Bad Kitty: Chapter One



People often ask her for directions — she has that kind of face.

The police never Look twice at her.  The only traffic tickets she ever gets are the automatic ones with cameras.

Light blue eyes were part of it but hardly all.

Women she’d never met trusted her with holding the baby; men she barely knew divulged secrets.

As happens, once you get a reputation for trustworthiness, you are entrusted with more. She became the president of her company and was placed on boards and given awards and asked twice to be an executor –for a little known writer and for a pretty famous artist.  (Not, notably, by her own mother: she was at the bottom of that chain.). She hadn’t wanted to accept either being the executor of the writer or joining the library board but couldn’t think of ways to decline gracefully.

More solicitations came. Usually she said Yes.

One day she felt tired of it all.

It was a crisis of exhaustion–the insides of her chest seemed to be falling toward each other. She had been feeling heavy and not just in her thickening waistline.

One day she was accompanying an elderly friend who needed to buy her granddaughter a graduation gift and had fixed on the gift of a good watch.  Elizabeth wanted her advice and it would be more fun and then they’d have lunch.

They were in the jewelry section of an upscale department store and she had been modeling various watches for her friend, pulling back the sleeve of her black linen coat, employing both wrists and making jokes and comments.  The salesperson was a nice Latino gay guy who concentrated on the elderly woman who was clearly the customer.  She’d been wanting a nice black-faced watch for herself and at one point just let the sleeve fall back over her right wrist and over the nicest black-faced watch she had ever seen, very flat and extremely plain in silver.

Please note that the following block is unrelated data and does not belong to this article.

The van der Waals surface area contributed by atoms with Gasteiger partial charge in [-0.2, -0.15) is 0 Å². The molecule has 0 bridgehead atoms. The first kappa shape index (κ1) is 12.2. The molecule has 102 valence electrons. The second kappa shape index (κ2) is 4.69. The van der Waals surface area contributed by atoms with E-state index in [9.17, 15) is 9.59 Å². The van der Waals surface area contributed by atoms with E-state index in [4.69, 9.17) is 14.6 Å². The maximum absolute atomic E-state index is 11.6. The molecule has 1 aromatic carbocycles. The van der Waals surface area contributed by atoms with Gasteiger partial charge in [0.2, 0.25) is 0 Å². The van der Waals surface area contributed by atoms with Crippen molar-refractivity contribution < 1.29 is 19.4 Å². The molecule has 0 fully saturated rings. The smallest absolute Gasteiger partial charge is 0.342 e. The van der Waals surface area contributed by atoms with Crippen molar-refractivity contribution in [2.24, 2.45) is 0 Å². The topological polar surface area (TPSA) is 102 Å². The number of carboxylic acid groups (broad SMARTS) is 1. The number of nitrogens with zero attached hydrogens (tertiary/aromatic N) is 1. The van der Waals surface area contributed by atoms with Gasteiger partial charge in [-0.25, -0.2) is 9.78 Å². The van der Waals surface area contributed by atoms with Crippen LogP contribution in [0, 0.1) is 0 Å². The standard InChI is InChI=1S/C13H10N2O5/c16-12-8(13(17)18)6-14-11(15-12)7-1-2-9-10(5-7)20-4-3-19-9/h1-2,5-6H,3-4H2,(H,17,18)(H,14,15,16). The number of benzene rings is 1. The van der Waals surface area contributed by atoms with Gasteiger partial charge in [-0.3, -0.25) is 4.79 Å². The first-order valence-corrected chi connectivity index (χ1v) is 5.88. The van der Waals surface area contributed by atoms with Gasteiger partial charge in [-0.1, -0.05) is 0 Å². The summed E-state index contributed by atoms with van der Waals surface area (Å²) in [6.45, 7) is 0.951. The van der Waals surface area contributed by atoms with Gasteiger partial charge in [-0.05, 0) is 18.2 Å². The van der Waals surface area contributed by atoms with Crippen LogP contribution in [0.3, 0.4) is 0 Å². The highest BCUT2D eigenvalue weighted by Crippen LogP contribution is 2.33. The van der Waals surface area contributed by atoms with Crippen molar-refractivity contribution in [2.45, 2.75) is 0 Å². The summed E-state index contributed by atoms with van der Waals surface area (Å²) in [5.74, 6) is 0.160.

She went on displaying watches on her left wrist, her watch-wearing wrist, and at last Elizabeth decided on a very handsome small expensive gold watch with a thin black alligator strap. All that time, she thought that she would not think of what she had at stake for that small thrill and was only conscious that her chest felt open and happy.  And her scalp felt alive.
Elizabeth’s credit card came out and they walked to the door with their prizes, her friend’s in a very neat little red gift bag.
At the big glass doors stood two big black men with little curly wires snaking up from their suits to one ear.  The fatter one swung his eyes over the two ladies.  “Pardon me,” he said to her and stepped a small step their way.

(To be continued)